Several African tourism experts and policymakers have been invited to the International Institute for Peace Through Tourism (IIPT) Symposium in South Africa to share positive experiences from their respective countries and communities on the potential roles of tourism in poverty eradication, conflict resolution, and creation of sustainable development through tourism.
Burundi, a small African nation, rich with diversified cultures, stands as a modal example of countries in Africa looking to develop cultural tourism as a lifeline for community development and a catalyst for poverty eradication.
Lacking abundant wildlife resources as compared to other member states of the East African Community (EAC), Burundi is boastful of rich and diversified cultures, making it the leading cultural destination nation in Eastern and Central Africa.
The government of Burundi has been committed to developing the tourism sector known as a pillar of a socio economic growth and a key player in peace consolidation, according to National Tourism Office of Burundi.
A National Strategy for a Sustainable Development of Tourism resulting from a plan of activities has been in place for three years from 2013 to 2016 and is currently being implemented.
In collaboration with the United Nations World Tourism Organization (UNWTO), the government of Burundi had committed to develop the Cultural Tourism Program, taking an advantage of the rich cultural diversity in the country.
The program had succeeded to provide local people in various rural areas the opportunity to build sustainable livelihoods from developing and managing cultural tourism enterprises in their communities.
The Cultural Tourism Program is also aimed at giving a bright future for creating understanding and friendships between tourists and local people, offering tourists from across the world the possibility to experience Burundi’s rich and diversified cultural heritage, also creating harmony among local communities through benefit sharing from tourist gains.
The Cultural Tourism Program also allocates a part of the tourist income to community development purposes in the village through improvement and development of primary schools, health centers, a clean water supply, and other social services.
Tourists and tour operators in Burundi had also made voluntary contributions to these development projects, the National Tourism Office of Burundi says.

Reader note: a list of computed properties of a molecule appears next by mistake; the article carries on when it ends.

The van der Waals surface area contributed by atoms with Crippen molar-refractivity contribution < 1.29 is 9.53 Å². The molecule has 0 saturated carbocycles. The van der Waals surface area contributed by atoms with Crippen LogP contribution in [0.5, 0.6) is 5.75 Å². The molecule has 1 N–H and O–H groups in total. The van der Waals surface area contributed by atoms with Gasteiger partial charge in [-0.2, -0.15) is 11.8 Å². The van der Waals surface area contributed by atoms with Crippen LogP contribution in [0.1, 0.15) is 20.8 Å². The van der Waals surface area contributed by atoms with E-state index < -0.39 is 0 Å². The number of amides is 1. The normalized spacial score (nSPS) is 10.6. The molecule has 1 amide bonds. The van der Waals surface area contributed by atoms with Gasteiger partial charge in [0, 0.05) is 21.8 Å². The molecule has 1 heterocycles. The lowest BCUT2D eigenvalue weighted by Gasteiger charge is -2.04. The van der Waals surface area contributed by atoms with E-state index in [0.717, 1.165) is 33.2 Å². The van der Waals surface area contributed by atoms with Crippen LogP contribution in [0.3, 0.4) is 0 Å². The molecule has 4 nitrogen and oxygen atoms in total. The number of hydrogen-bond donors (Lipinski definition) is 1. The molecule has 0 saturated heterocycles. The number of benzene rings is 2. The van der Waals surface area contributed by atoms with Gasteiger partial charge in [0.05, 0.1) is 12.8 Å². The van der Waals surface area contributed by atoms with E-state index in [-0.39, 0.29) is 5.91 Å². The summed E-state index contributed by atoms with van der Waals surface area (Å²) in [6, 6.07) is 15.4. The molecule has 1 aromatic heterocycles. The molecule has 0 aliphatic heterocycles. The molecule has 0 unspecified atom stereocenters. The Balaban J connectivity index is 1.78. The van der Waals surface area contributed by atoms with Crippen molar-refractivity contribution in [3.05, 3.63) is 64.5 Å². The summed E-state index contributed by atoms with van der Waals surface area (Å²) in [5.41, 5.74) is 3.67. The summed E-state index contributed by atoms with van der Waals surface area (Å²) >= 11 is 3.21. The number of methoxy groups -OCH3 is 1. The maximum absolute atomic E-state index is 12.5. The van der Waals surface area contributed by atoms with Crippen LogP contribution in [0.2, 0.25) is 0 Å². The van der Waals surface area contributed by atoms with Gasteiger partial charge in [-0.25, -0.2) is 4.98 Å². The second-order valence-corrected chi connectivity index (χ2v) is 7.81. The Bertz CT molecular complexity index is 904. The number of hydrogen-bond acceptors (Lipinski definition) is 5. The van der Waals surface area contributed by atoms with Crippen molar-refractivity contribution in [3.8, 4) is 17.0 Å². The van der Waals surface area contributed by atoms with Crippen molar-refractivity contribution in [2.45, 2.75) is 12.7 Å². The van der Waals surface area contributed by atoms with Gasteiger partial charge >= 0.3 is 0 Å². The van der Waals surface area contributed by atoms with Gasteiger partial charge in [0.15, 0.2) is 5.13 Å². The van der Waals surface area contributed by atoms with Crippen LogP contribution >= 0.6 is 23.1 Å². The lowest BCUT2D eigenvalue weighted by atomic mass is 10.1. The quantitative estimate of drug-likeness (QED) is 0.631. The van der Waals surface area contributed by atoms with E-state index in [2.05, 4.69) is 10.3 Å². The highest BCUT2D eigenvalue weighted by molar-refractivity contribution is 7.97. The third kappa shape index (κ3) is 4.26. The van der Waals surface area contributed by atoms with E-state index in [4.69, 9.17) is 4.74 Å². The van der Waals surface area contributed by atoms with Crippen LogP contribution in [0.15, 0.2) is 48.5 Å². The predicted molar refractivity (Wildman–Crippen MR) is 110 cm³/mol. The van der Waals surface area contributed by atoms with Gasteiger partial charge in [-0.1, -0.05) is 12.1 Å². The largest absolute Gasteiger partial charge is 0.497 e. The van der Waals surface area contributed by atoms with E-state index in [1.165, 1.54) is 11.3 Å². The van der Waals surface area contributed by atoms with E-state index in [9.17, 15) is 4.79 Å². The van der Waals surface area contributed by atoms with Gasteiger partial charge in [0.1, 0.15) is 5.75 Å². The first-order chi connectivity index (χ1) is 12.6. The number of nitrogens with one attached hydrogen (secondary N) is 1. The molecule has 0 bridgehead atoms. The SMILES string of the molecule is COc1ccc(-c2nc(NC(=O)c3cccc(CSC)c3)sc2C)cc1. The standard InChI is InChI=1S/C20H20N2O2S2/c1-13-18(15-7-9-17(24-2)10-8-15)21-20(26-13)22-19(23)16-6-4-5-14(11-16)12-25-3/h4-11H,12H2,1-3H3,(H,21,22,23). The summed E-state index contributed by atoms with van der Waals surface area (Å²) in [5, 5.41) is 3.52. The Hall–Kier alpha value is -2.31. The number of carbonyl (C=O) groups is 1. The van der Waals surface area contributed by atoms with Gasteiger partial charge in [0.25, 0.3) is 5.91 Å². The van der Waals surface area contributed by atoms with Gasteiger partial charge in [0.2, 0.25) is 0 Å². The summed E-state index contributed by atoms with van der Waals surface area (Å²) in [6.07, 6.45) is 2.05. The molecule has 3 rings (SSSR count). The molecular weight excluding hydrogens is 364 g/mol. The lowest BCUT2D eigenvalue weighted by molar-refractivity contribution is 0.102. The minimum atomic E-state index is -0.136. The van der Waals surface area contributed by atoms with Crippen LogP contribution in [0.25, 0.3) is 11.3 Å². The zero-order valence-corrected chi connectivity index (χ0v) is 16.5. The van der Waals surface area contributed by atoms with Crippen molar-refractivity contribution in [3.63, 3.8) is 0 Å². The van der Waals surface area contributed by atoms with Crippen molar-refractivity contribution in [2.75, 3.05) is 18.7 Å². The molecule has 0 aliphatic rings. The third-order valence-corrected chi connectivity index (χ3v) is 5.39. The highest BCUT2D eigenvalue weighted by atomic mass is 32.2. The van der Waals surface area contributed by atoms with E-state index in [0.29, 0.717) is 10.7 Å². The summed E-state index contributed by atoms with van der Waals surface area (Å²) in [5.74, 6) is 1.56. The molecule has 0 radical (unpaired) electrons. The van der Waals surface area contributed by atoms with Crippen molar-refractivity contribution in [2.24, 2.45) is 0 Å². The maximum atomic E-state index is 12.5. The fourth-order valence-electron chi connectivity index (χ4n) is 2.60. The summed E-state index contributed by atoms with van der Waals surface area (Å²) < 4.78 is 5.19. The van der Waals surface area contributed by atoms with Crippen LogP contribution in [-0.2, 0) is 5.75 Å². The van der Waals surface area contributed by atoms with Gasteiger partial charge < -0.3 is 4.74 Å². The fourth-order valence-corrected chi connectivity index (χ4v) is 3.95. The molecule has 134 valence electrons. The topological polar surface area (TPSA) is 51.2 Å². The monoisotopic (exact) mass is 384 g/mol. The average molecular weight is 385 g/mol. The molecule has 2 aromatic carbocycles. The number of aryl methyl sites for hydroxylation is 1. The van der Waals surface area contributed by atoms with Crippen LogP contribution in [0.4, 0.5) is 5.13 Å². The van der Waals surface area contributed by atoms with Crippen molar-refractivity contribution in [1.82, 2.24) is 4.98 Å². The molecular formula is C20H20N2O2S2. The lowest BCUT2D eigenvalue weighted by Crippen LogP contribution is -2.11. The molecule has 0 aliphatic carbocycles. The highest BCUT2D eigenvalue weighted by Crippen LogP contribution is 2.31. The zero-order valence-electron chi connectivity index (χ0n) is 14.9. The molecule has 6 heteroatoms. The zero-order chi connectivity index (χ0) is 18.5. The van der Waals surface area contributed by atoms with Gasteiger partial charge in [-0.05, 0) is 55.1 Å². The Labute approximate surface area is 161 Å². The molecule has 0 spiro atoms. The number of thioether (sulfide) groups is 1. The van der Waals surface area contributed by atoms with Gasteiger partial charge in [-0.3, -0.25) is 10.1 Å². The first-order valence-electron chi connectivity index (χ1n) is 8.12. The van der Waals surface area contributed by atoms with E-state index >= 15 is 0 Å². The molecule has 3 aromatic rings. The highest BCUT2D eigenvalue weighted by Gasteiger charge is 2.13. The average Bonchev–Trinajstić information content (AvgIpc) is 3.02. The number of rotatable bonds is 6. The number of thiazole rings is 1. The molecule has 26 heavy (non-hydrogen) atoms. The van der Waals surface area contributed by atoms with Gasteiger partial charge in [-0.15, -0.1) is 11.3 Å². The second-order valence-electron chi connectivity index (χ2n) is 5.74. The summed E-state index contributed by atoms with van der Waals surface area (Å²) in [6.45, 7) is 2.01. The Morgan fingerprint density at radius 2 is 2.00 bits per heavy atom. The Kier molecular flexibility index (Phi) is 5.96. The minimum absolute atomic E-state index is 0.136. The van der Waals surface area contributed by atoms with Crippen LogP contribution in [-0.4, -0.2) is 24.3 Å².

Burundi has been celebrating World Tourism Day held on September 27 of every year, aiming at strengthening tourism development as an engine for economic growth, highlighting the community dimension as one of the key pillars of sustainable development.
Last year (2014), World Tourism Day was dedicated to community development and was celebrated in Burundi through sensitization of people on the importance of the tourism sector in the country’s development.
With the complementary to the on-going ST-EP Project in Burundi, the UNWTO volunteer on the ground collaborated with the Burundi Ministry of Tourism and organized a two-day “Open Doors” event at the National Tourism Office in Bujumbura from September 26-27, 2014.
The two-day event gathered some 300 visitors who enjoyed traditional performances while mingling with more than 35 exhibition booths, representing local artisans, public tourism institutions, tourism training institutes, tour operators, and the other tourism enterprises.
The event also provided the opportunity for the formal presentation of training certificates to a group of waiters and receptionists who participated in the training carried out from June to August 2014 as part of the activities of the ST-EP project in Burundi.
The ST-EP project in Burundi also focuses on supporting tourism Small and Medium Enterprise (SMEs) to help generate additional local employment for women and youth in Bujumbura and at Lake Tanganyika resources.
Several workshops were held during World Tourism Day, aimed at sensitization of people on community and sustainable tourism development.
Attracting international experts in community development, community tourism, sports, culture, and peace, the International Institute for Peace Through Tourism (IIPT) Symposium will be held from February 16 to 20 in Johannesburg to honor the legacies of former South African majority President Nelson Mandela, former Prime minister of India Mahatma Ghandi, and the former US Civil Rights champion, Martin Luther King, Jr.
The symposium is as well, aimed at building bridges of tourism, friendship, and peace between South Africa, India, the United States, and other regions of the world.
Source: eTurbo News
There are not a lot of hotels near Cape Town International Airport. Most business and leisure travellers are in a hurry to get to Cape Town, or reluctant to leave, and understandably so, given the city’s many attractions.
That’s why the 145-room Hotel Verde, located about a three-minute drive to Cape Town International Airport, feels like such a game changer. I stayed there my last night of a recent trip to Cape Town and it felt like a glimpse into the future of the hotel industry.
Hotel Verde claims to be Africa’s greenest hotel, built from the ground up according to eco-friendly principles. Staying there, you are practicing conscious, sustainable tourism. It’s the first hotel in Africa to offer a carbon-neutral stay, meaning you know exactly how much or how little your stay impacted the environment, and that makes it an amazingly feel-good experience.
Being accountable for its footprint is the guiding principle behind this hotel, which opened in August, 2013. South Africa’s green building certification wasn’t sophisticated enough for Hotel Verde, said General Manager Samantha Annandale, so they applied for — and got – LEED certification by the U.S. Green Building Council.